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Theater Review: "Silent Sky"

"Silent Sky,” about three women who dared not call themselves astronomers but who advanced the science immeasurably at the end of the 19th and beginning of the 20th centuries.
Photo credit:
Lamb’s Players Theatre

Young playwright Lauren Gunderson seems to be making a career of writing plays about little-known women scientists. San Diego playgoers saw her play about mathematician/physicist the Marquise du Châtelet last year.

Now Lamb’s Players Theatre brings us “Silent Sky,” about three women who dared not call themselves astronomers but who advanced the science immeasurably at the end of the 19th and beginning of the 20th centuries.

These women worked at the Harvard Observatory and, a bit like the NASA mathematicians in “Hidden Figures,” were called “computers” and treated more like secretaries than scientists, confined to an office-like workspace and not allowed to use the telescope. 

The protagonist here is Henrietta Leavitt (Rachael VanWormer), the spunky new girl at the observatory.

A Radcliffe grad, she is regularly blown away by the sight of the night sky and suspects that current astronomical wisdom – that the Milky Way is all that’s up there – is incorrect. 

Henrietta leaves behind her sister Margaret (Caitie Grady), whom she unsuccessfully tries to take with her.

But Margie stays in Wisconsin with their (unseen) father.

Henrietta is ushered into her workspace by Peter Shaw (Brian Mackey), the young, bumbling apprentice to the boss (the unseen Dr. Edward Charles Pickering), where she is given the task of calculating the magnitude of stars from the observatory’s collection of photographic plates and recording these numbers in notebooks. 

Her first question: “When may I use the telescope?” 

“You can’t,” says Shaw.

When Shaw finally goes away and Henrietta gets to talk to her fellow “computers” – Annie Cannon (the “leader,” played by Cynthia Gerber) and Williamina Fleming (Deborah Gilmour Smyth, described by Shaw as “Scottish stock, swift and angry”), Henrietta’s first complaint is that she didn’t come there to “bookkeep the stars” (though that is exactly why she was hired).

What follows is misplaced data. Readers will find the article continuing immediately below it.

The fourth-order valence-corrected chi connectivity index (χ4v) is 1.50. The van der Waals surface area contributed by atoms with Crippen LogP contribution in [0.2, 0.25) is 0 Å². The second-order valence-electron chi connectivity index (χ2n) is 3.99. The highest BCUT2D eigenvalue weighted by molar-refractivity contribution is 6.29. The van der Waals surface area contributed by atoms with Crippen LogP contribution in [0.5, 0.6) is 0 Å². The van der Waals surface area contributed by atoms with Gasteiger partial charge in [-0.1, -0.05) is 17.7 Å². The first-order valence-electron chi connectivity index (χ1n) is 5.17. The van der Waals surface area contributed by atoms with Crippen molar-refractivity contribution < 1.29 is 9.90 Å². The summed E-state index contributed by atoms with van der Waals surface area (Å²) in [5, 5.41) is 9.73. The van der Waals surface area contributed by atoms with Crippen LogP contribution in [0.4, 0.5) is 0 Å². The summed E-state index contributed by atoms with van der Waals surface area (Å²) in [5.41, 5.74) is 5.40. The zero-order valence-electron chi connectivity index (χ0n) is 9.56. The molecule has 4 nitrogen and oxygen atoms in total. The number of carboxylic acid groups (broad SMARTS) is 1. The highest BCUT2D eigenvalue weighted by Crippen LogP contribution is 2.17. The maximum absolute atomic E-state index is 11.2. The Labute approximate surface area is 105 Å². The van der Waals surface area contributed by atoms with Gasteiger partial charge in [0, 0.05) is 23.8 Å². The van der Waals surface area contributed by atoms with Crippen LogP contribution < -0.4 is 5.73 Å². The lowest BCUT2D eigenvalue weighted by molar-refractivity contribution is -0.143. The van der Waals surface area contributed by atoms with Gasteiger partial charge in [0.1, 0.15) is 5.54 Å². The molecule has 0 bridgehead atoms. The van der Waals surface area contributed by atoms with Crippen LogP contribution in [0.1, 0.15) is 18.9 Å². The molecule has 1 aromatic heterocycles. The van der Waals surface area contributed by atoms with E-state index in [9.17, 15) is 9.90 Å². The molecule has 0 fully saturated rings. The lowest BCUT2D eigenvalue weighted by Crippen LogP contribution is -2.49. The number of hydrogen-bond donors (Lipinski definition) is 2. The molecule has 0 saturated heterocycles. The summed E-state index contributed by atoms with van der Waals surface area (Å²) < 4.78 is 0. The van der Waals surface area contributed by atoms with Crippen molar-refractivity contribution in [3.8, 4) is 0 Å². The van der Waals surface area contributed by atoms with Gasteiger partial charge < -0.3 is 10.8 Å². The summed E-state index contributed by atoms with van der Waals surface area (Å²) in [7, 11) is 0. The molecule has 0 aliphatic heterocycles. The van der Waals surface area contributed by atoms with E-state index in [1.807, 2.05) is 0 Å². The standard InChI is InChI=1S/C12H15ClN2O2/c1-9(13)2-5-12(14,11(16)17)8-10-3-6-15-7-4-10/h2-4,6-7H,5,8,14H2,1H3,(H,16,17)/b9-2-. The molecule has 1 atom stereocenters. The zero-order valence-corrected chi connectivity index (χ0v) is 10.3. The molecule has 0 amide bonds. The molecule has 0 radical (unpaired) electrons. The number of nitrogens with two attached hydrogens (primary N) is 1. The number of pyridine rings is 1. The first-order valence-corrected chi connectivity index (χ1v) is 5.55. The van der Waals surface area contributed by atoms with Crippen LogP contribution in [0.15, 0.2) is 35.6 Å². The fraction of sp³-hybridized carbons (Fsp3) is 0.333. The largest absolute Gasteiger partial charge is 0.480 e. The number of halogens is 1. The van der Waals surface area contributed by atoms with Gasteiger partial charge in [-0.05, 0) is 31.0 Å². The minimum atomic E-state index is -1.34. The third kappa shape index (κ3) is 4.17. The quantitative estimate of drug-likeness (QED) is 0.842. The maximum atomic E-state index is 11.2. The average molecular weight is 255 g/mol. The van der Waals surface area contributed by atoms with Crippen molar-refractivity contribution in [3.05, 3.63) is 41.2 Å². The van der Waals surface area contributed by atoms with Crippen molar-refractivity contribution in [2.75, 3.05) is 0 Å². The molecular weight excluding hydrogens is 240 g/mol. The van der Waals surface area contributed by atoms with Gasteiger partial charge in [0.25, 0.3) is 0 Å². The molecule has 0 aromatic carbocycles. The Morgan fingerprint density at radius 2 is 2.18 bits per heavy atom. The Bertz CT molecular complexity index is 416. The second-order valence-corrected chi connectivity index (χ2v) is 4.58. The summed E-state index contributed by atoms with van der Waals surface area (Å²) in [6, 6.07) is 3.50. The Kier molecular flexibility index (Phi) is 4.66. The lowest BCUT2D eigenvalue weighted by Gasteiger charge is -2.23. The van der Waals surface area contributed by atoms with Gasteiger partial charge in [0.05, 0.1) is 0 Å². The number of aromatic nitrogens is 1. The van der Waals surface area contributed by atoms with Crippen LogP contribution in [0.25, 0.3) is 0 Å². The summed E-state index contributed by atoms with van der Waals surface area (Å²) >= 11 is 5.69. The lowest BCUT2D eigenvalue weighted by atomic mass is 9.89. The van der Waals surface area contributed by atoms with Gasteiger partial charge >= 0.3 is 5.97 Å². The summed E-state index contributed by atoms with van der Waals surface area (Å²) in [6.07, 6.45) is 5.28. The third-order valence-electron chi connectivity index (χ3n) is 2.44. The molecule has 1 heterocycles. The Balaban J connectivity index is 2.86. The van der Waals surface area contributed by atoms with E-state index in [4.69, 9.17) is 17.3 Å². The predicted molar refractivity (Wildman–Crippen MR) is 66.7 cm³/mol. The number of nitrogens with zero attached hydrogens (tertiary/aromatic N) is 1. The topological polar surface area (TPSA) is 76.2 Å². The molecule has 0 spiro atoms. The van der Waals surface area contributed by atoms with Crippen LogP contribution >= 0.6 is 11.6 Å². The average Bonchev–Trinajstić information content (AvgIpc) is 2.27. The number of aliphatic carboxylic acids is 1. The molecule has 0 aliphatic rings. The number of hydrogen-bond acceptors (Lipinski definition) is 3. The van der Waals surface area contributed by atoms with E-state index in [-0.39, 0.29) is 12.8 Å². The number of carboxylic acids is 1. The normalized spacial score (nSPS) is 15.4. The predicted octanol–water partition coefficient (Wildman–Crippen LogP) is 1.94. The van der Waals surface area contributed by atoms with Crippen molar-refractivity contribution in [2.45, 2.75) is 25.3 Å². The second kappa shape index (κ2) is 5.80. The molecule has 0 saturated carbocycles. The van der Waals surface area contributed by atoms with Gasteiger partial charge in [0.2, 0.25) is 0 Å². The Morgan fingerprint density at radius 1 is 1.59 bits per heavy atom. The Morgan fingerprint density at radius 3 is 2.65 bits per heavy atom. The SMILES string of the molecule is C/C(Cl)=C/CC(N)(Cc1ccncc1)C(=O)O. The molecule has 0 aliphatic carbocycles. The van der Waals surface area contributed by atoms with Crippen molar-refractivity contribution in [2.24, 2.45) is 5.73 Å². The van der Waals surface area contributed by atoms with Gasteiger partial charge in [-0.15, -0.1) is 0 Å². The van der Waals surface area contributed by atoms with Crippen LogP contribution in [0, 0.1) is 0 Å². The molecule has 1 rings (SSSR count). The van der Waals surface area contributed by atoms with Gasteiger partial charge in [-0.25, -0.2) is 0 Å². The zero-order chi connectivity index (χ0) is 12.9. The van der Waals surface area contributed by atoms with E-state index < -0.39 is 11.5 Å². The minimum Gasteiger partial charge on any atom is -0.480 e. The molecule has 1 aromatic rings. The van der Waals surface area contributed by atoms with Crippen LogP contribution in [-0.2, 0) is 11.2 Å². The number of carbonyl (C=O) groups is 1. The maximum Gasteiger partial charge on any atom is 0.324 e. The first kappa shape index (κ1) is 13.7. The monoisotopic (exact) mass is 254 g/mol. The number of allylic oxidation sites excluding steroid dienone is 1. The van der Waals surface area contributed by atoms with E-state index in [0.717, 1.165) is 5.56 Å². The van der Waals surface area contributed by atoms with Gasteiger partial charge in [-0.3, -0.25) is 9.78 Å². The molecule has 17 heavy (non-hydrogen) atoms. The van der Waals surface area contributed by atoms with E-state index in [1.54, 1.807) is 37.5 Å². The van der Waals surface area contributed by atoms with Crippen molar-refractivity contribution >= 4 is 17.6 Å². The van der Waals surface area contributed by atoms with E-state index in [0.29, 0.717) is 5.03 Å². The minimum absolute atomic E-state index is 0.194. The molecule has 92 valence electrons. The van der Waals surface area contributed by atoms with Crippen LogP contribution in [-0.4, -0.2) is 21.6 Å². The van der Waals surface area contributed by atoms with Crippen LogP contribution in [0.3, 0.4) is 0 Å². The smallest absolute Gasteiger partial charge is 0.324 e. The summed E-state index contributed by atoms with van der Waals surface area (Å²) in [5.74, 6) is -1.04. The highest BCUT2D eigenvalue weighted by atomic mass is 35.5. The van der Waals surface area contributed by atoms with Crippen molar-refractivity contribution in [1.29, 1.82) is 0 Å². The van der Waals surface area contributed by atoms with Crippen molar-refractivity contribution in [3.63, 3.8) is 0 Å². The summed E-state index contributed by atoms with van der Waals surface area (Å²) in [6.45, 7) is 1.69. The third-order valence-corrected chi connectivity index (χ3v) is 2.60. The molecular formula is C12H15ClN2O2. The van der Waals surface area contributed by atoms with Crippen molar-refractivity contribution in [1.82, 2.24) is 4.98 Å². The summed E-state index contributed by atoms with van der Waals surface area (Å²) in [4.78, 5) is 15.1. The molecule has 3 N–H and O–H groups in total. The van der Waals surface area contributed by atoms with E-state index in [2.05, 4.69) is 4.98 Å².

“This is why we try not to speak to Mr. Shaw,” Cannon notes, and much of the play shows them trying to get around Shaw’s condescending attitude. But the women of the observatory – jocularly known as “Pickering’s harem” – lived in those infuriating times right before suffrage, when women essentially had no rights. 

Though Gunderson posits an imaginary not-very-believable romance between Shaw and Henrietta, the truth is that all these women put their heads down, tried to stay away from Shaw and did the work, regardless of the lack of recognition. 

One indication of the invisibility of these women: Henrietta was nominated for the Nobel prize in physics (there is no Nobel in astronomy) in 1926. They did not know she had died four years earlier.  

VanWormer plays Henrietta with the grit and determination they all had to have, but also with the sheer wonder of the universe they were measuring. Her delight is infectious.

Gilmour Smyth’s Fleming was the first female “computer” at the observatory, given the job by Pickering, so disgusted with the men he had hired for the job that he fumed, “My maid could do better.” Fleming was his housekeeper, and she did do better. Gilmour Smyth is terse, ironic and funny as the senior computer in the group.

The change in social climate is illustrated by Gerber’s no-nonsense Cannon, who who not only came up with a system for classifying stars based on surface temperature but was also a suffragette, and is shown at one point with her “Votes for Women” sash – and daring to wear slacks. Gerber exudes confidence and not a little annoyance at Shaw and the lack of recognition they all suffer.

Mackey is terrific in the thankless role of Shaw, portrayed by Gunderson as so utterly graceless, clueless and frankly annoying that he’s almost a stick figure.

But Mackey makes him at least amusing with gestures, movements and funny line deliveries.

Sean Fanning’s set design is simple and utilitarian, exactly right since it has to depict the “office,” part of the Leavitt home in Wisconsin, an ocean liner and  the star field (Kudos to Michael McKeon for those projections).

Jemima Dutra’s turn-of-the-century costumes are are excellent, as is Nathan Peirson’s lighting design. 

Special praise to Deborah Gilmour Smyth for the sound design and her original music. 

It’s wonderful to see these women finally getting the recognition they were denied in life. And thanks to Lamb’s Players for making this story a riveting theatrical experience.

The details

“Silent Sky” plays through May 28, 2017 at Lamb’s Players Theatre, 1142 Orange Avenue, Coronado. 

Tuesday through Thursday at 7:30 pm; Wednesday at 2:30 pm.; Friday at 8 pm; Saturday at 4 and 8 pm; Sunday at 2 pm.

Tickets: (619) 437-6000 or lambsplayers.org